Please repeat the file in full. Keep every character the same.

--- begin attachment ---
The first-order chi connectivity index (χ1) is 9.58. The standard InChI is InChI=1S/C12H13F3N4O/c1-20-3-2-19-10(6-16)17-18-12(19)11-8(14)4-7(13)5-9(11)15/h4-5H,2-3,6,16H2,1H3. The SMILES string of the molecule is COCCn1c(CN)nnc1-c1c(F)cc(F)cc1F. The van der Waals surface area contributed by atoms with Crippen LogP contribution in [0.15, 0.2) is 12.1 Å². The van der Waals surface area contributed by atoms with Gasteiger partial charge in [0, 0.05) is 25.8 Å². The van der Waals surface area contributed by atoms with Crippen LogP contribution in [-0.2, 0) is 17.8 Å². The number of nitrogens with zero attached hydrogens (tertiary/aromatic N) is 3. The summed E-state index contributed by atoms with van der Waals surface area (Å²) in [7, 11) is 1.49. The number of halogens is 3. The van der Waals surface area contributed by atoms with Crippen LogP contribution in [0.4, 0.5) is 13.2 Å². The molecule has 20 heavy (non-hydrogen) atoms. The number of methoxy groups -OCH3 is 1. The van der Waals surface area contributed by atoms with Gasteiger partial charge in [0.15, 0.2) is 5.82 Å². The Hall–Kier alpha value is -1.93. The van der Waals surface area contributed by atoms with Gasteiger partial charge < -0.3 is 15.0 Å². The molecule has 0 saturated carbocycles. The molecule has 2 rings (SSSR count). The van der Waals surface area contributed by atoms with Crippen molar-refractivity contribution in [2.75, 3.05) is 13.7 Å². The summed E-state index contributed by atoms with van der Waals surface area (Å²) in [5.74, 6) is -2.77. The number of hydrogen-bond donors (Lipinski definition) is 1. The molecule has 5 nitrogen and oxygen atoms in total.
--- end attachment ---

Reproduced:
The first-order chi connectivity index (χ1) is 9.58. The standard InChI is InChI=1S/C12H13F3N4O/c1-20-3-2-19-10(6-16)17-18-12(19)11-8(14)4-7(13)5-9(11)15/h4-5H,2-3,6,16H2,1H3. The SMILES string of the molecule is COCCn1c(CN)nnc1-c1c(F)cc(F)cc1F. The van der Waals surface area contributed by atoms with Crippen LogP contribution in [0.15, 0.2) is 12.1 Å². The van der Waals surface area contributed by atoms with Gasteiger partial charge in [0, 0.05) is 25.8 Å². The van der Waals surface area contributed by atoms with Crippen LogP contribution in [-0.2, 0) is 17.8 Å². The number of nitrogens with zero attached hydrogens (tertiary/aromatic N) is 3. The summed E-state index contributed by atoms with van der Waals surface area (Å²) in [7, 11) is 1.49. The number of halogens is 3. The van der Waals surface area contributed by atoms with Crippen LogP contribution in [0.4, 0.5) is 13.2 Å². The molecule has 20 heavy (non-hydrogen) atoms. The number of methoxy groups -OCH3 is 1. The van der Waals surface area contributed by atoms with Gasteiger partial charge in [0.15, 0.2) is 5.82 Å². The Hall–Kier alpha value is -1.93. The van der Waals surface area contributed by atoms with Gasteiger partial charge < -0.3 is 15.0 Å². The molecule has 0 saturated carbocycles. The molecule has 2 rings (SSSR count). The van der Waals surface area contributed by atoms with Crippen molar-refractivity contribution in [2.75, 3.05) is 13.7 Å². The summed E-state index contributed by atoms with van der Waals surface area (Å²) in [5.74, 6) is -2.77. The number of hydrogen-bond donors (Lipinski definition) is 1. The molecule has 5 nitrogen and oxygen atoms in total.